For those of you that wish to argue with me I suggest you do some research on engine oil system design.

In addition, those of you running these ridiculously high oil pressures, your concern should be oil temp, oil filtration and possible system failure. You are just creating undue stress on the oil cooler, lines and filter element housing. More is not always better.

General Motors and others used scoop and splash oil systems (0 psi) on their v-8 engines up until most of these Lycomings were flying in the 1960's. Again, lubrication is based on surface area and HP!
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  #57  
Old 05-15-2018, 09:04 AM
rv7charlie rv7charlie is offline
 
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Location: Pocahontas MS
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Well, that and how torturous the path is to the last lube point, and how much they are compensating for sloppy design work...

Ask anyone who's replaced a cam after losing a lobe that lifts opposing valves, or the aftermarket case maker that fixed the around the world oil path in a stock Lyc case. :-)
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  #58  
Old 05-15-2018, 10:09 AM
BillL BillL is offline
 
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Quote:
Originally Posted by UH1CW2 View Post
For those of you that wish to argue with me I suggest you do some research on engine oil system design.
I have, but won't be arguing with you, it is not helpful.

Facts:
1. Pressurized oil to bearings is incorporated in designs to keep the bearing journals cool.
2. The design factors for the bearings are force, eccentricity, and shear velocity (related to engine RPM).
3. Forces (peak) could be from inertia (weights of components) or cylinder pressures and the combination of above.
4. The key point for bearings in a pressure supply system is at the bearing entry. Oil to bearing temperature and pressure. Temperature for viscosity of the bearing needs to maintain separation, and pressure to maintain flow to keep the bearings cool.

HP is a factor in some of the design parameters, but only indirectly. Bearings (L/D, diameter) are usually designed using a supply temp (~230F), and 10 psi OTB regardless of anything else.
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  #59  
Old 05-15-2018, 10:55 AM
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rocketbob rocketbob is offline
 
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Quote:
Originally Posted by UH1CW2 View Post
For those of you that wish to argue with me I suggest you do some research on engine oil system design.
ok, I'll bite...game on.

Have you ever physically measured the amount of oil being returned from each cylinder?

I have. I removed oil return lines and slung plastic cups with zip ties and validated the right side cylinders get very little oil compared to the left side.

I've set up many engines for 100 PSI cold and have found no detrimental effect. In fact, I've never had problems with these engines.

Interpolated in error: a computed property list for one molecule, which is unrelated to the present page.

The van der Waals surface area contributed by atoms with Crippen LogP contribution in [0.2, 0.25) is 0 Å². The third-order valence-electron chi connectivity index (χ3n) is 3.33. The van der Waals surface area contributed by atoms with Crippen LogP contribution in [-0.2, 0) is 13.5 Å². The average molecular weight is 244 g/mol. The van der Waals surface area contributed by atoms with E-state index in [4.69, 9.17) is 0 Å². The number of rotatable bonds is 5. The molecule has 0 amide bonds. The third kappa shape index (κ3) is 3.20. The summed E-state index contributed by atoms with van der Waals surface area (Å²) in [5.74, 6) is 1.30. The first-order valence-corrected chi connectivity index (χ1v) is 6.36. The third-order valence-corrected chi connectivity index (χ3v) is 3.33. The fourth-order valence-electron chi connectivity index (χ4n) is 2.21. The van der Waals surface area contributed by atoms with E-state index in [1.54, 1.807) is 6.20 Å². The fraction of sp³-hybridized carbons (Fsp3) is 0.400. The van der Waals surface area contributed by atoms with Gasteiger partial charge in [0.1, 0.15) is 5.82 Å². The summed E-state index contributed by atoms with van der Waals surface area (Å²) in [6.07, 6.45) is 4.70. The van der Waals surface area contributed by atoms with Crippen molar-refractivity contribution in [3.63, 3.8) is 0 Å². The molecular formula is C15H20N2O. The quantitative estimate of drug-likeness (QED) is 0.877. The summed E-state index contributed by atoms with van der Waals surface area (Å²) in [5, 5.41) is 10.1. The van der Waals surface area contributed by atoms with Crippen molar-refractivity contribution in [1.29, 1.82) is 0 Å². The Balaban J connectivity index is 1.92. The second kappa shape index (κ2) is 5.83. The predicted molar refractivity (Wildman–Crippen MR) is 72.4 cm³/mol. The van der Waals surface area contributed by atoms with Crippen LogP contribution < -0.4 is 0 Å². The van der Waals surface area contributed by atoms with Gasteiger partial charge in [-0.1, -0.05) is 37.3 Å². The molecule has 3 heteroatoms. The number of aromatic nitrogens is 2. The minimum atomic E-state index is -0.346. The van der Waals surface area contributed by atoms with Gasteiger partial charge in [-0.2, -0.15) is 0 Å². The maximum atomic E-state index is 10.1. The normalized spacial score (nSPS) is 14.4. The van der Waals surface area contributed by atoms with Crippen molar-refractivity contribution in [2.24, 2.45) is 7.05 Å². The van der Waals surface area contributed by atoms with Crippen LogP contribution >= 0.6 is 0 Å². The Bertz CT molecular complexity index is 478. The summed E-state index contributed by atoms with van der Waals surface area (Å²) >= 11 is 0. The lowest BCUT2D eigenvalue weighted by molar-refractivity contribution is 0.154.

Yesterday evening, in fact, I was test running an engine I overhauled. At 1800 RPM we were getting 55psi. Way too low. Tonight we're shimming the spring to get at least 75psi warm, and will continue to adjust from there.
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Bob Japundza CFI A&PIA
N55BC RV-6 borrowed, flying
N678X F1 Rocket, under const.
N244BJ RV-6 "victim of SNF tornado" 1200+ hrs, rebuilding
N8155F C150 flying
N7925P PA-24-250 Comanche, restoring
Not a thing I own is stock.
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  #60  
Old 05-15-2018, 04:10 PM
UH1CW2 UH1CW2 is offline
 
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Location: Lenox, Michigan
Posts: 126
Default OIL PRESSURE 100 +++

I'm not telling anyone not to run high oil pressure. I am stating that there Is no need to ever run anything over 65 psi on a Lycoming Engine.

On a side not I worked as a Powertrain engineer for Chrysler for over 10 years and then another 5 years with Detroit Diesel conducting root cause analysis on engine failures. Oil starvation was rarely a failure mode. Most Chrysler products were running between 20 and 30 PSI. The gages were pre programmed to display a pressure that the customer felt comfortable with, not what the engine was actually producing. As a matter of fact, most automotive engines use an oil pressure switch that is designed to close at 5 psi. They don't use pressure sensors. So long as the switch closes the engine controller will display a pre-programmed pressure on the cluster that keeps people from visiting the dealership complaining about low oil pressure.

Even 65 PSI is Extreme overkill with the large Lycoming crank journals and bearing surface area. Considering that the cam lobes, piston pins and cylinder walls are all splash oiled.
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Phil Camarda
Licensed A&P
Commercial & Instrument Pilot
Airplane Multi Engine Land
Airplane Single Engine Land
Military (Army) Test Pilot
Helicopters (UH1's , AH1's , S76, TH55)
Long EZ Driver but love RV's
Dues Paid 5/18.